Hungarian Prime Minister Viktor Orban visits Ukraine

Hungarian Prime Minister Viktor Orban, one of the few European leaders who maintains cordial relations with Moscow and has called on Ukraine to surrender to Russia's demands for an end to the bloodshed, arrived in Kiev on Tuesday for his first wartime visit to the country.

Mr. Orban’s spokesman said he would discuss “the possibilities of achieving peace” with Ukrainian President Volodymyr Zelensky. But in an initial statement after the two men met in Kiev, Mr. Zelensky made no explicit reference to that. He said they had discussed “trade, cross-border cooperation, infrastructure and energy” — along with the “humanitarian sphere.”

A vocal critic of the provision of military and financial assistance to Ukraine who revels in his role as an odd man out in both the European Union and NATO, Mr Orban said in an interview with Hungarian media on Monday evening that the visit would be “the first step” in promoting his vision of ending the war.

That vision stands in stark contrast to the plan outlined by Mr Zelensky, whose government has consistently said Russia must withdraw its troops from Ukraine’s internationally recognized territory before peace talks can begin. Russian President Vladimir V. Putin, however, has shown no sign of backing down, leaving the two sides further apart than ever.

“He is trying to get out of the political no-man’s land in the EU, and showing a more open approach towards Kiev would be key in this regard,” Edit Zgut-Przybylska, an associate professor at the Polish Academy of Sciences who has written extensively on Russian influence in Hungary, said of Orbán.

Although Hungary recently took over the rotating presidency of the European Union, he said, it will not be able to “occupy Brussels” as it promised, and therefore must find a different tactic to exert its influence.

The Russian government “expects nothing” from Mr Orban's visit to Ukraine, Kremlin spokesman Dmitry S. Peskov said on Tuesday. In statements carried by the state news agency Tass, he suggested that the Hungarian prime minister's visit was about his obligations to the European Union rather than Hungary's interests.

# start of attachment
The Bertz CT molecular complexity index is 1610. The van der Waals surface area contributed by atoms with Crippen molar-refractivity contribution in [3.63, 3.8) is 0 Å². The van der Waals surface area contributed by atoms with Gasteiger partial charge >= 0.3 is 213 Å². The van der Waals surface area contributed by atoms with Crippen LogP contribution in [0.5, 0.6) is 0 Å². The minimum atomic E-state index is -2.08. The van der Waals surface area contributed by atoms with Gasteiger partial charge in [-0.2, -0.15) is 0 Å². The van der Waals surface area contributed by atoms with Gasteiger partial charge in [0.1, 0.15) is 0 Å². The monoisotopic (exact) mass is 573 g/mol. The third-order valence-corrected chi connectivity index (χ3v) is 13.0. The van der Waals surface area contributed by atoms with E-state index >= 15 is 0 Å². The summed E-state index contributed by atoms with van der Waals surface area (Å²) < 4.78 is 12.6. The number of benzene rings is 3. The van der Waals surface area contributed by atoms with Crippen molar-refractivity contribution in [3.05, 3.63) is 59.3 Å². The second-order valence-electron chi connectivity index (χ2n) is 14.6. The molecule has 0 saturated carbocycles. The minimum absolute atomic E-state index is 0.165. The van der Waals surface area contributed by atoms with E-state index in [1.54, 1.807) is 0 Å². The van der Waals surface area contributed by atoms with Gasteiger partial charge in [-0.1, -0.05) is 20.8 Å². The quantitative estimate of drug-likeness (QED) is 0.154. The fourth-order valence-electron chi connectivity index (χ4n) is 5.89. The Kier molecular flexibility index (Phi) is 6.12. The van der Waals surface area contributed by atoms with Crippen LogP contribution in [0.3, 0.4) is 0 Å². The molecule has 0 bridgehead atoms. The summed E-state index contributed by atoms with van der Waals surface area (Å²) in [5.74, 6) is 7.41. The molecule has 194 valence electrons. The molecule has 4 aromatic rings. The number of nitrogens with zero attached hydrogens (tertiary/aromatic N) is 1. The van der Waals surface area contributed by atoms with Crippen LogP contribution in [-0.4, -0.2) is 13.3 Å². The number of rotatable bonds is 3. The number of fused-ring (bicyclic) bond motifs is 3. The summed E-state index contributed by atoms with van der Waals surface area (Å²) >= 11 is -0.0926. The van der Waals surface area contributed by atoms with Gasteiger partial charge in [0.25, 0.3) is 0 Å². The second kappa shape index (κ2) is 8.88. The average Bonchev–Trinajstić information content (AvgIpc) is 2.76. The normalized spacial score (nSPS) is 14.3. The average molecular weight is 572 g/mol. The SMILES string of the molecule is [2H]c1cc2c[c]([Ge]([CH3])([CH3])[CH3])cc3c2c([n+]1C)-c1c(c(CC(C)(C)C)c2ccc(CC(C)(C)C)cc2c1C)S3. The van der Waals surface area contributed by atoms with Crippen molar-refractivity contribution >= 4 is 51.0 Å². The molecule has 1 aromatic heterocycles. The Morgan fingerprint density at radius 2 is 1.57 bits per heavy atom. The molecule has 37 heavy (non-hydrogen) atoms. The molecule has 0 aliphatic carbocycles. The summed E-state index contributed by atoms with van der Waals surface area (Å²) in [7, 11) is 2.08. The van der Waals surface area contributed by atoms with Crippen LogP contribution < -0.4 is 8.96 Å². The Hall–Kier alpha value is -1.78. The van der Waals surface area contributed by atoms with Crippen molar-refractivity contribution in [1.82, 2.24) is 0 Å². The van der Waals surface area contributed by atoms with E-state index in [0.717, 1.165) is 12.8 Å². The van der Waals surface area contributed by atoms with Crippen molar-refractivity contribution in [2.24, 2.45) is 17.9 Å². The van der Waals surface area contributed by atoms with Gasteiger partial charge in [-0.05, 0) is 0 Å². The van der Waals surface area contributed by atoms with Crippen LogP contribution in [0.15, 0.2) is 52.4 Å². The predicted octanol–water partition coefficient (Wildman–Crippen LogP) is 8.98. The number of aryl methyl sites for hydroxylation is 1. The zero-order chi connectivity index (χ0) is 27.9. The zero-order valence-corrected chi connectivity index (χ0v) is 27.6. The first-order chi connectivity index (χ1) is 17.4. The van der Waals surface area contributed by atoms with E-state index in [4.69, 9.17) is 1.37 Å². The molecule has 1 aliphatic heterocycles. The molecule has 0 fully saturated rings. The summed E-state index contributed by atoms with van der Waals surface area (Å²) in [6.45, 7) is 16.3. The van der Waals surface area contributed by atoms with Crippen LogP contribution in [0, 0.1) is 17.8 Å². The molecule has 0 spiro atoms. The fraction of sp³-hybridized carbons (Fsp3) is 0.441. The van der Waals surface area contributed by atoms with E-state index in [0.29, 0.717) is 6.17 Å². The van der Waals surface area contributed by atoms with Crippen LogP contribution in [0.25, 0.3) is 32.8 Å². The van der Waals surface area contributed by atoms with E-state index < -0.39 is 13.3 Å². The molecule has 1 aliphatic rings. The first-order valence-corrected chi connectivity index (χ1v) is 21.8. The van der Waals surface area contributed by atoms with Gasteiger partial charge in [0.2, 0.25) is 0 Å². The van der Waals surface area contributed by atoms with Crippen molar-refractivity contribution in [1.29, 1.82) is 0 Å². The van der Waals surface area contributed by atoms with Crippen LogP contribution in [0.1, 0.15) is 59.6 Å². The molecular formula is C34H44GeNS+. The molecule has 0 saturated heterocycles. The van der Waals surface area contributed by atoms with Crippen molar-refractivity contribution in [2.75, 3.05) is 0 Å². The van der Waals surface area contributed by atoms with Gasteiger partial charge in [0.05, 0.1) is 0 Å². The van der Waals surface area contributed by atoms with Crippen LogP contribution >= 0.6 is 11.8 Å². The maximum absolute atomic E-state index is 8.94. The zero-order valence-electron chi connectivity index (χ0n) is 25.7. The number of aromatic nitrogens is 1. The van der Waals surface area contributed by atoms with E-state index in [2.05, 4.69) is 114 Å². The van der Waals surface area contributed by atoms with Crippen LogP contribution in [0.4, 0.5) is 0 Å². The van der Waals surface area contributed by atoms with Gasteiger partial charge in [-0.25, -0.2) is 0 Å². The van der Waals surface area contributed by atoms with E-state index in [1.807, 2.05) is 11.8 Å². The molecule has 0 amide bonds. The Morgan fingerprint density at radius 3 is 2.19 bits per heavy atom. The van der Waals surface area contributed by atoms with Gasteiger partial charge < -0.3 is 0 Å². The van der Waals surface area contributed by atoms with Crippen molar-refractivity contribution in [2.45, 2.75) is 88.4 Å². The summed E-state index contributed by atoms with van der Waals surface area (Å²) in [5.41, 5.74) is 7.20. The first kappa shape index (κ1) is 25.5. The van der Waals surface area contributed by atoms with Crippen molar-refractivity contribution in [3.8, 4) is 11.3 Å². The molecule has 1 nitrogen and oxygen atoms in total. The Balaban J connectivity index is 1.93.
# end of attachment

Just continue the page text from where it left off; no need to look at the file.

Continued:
Despite Orbán's open embrace of Moscow, including a meeting with Putin in Beijing, where he told the Russian leader that Hungary “never wanted to engage with Russia” and “has always been keen to expand contacts,” Zelensky said it was important for the leaders of Ukraine and Hungary to hold formal discussions.

“We need to organize a constructive meeting between our countries, because we have common borders, we are neighbors and we need to talk,” Zelensky said in December after the two leaders had a brief, lively conversation in Argentina during the inauguration ceremony of that country’s newly elected president.

Zelensky said the two had a “frank” discussion and that he pressed Orban on his resistance to Ukraine's bid to join the European Union.

“I asked him to give me just one reason,” Zelensky said. “Not three, not five, not 10, just one reason, and I’m waiting for an answer.”

After the meeting, Mr Orbán told reporters that he had accepted the invitation to visit Ukraine, under one condition.

“I told him I would be at his disposal,” Mr. Orban said. “We just need to clarify one question: about what?”

That remained unclear as Orbán's motorcade headed to the Hungarian embassy on Tuesday ahead of a planned meeting with Zelensky.

“The trip does not mean that the Hungarian government will make a political U-turn,” Professor Zgut-Przybylska said. “Orban has been playing this peacock dance for a decade, and Hungary's energy dependence on Russia will remain as strong as ever.”

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